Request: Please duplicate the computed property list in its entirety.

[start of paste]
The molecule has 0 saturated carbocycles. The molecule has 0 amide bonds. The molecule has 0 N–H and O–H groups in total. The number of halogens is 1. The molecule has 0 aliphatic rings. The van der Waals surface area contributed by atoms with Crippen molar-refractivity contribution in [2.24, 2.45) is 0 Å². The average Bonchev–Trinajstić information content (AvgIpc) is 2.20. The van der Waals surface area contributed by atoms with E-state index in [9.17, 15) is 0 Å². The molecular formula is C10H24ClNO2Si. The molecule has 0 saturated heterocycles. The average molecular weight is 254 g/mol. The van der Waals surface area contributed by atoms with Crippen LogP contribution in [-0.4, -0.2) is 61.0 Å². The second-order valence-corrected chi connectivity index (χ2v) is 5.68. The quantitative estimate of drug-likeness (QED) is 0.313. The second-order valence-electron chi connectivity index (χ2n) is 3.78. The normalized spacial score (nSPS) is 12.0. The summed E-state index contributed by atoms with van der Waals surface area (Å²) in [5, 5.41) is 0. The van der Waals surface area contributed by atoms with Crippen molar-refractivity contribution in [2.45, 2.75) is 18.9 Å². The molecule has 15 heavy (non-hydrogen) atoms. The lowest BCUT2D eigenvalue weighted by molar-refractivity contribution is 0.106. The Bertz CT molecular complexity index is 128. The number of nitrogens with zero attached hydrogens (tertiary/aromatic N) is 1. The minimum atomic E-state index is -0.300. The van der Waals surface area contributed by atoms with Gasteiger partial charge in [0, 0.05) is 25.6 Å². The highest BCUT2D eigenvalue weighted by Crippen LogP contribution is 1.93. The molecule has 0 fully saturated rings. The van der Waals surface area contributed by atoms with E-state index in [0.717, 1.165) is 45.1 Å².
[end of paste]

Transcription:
The molecule has 0 saturated carbocycles. The molecule has 0 amide bonds. The molecule has 0 N–H and O–H groups in total. The number of halogens is 1. The molecule has 0 aliphatic rings. The van der Waals surface area contributed by atoms with Crippen molar-refractivity contribution in [2.24, 2.45) is 0 Å². The average Bonchev–Trinajstić information content (AvgIpc) is 2.20. The van der Waals surface area contributed by atoms with E-state index in [9.17, 15) is 0 Å². The molecular formula is C10H24ClNO2Si. The molecule has 0 saturated heterocycles. The average molecular weight is 254 g/mol. The van der Waals surface area contributed by atoms with Crippen LogP contribution in [-0.4, -0.2) is 61.0 Å². The second-order valence-corrected chi connectivity index (χ2v) is 5.68. The quantitative estimate of drug-likeness (QED) is 0.313. The second-order valence-electron chi connectivity index (χ2n) is 3.78. The normalized spacial score (nSPS) is 12.0. The summed E-state index contributed by atoms with van der Waals surface area (Å²) in [5, 5.41) is 0. The van der Waals surface area contributed by atoms with Crippen molar-refractivity contribution in [2.45, 2.75) is 18.9 Å². The molecule has 15 heavy (non-hydrogen) atoms. The lowest BCUT2D eigenvalue weighted by molar-refractivity contribution is 0.106. The Bertz CT molecular complexity index is 128. The number of nitrogens with zero attached hydrogens (tertiary/aromatic N) is 1. The minimum atomic E-state index is -0.300. The van der Waals surface area contributed by atoms with Gasteiger partial charge in [0, 0.05) is 25.6 Å². The highest BCUT2D eigenvalue weighted by Crippen LogP contribution is 1.93. The molecule has 0 fully saturated rings. The van der Waals surface area contributed by atoms with E-state index in [0.717, 1.165) is 45.1 Å².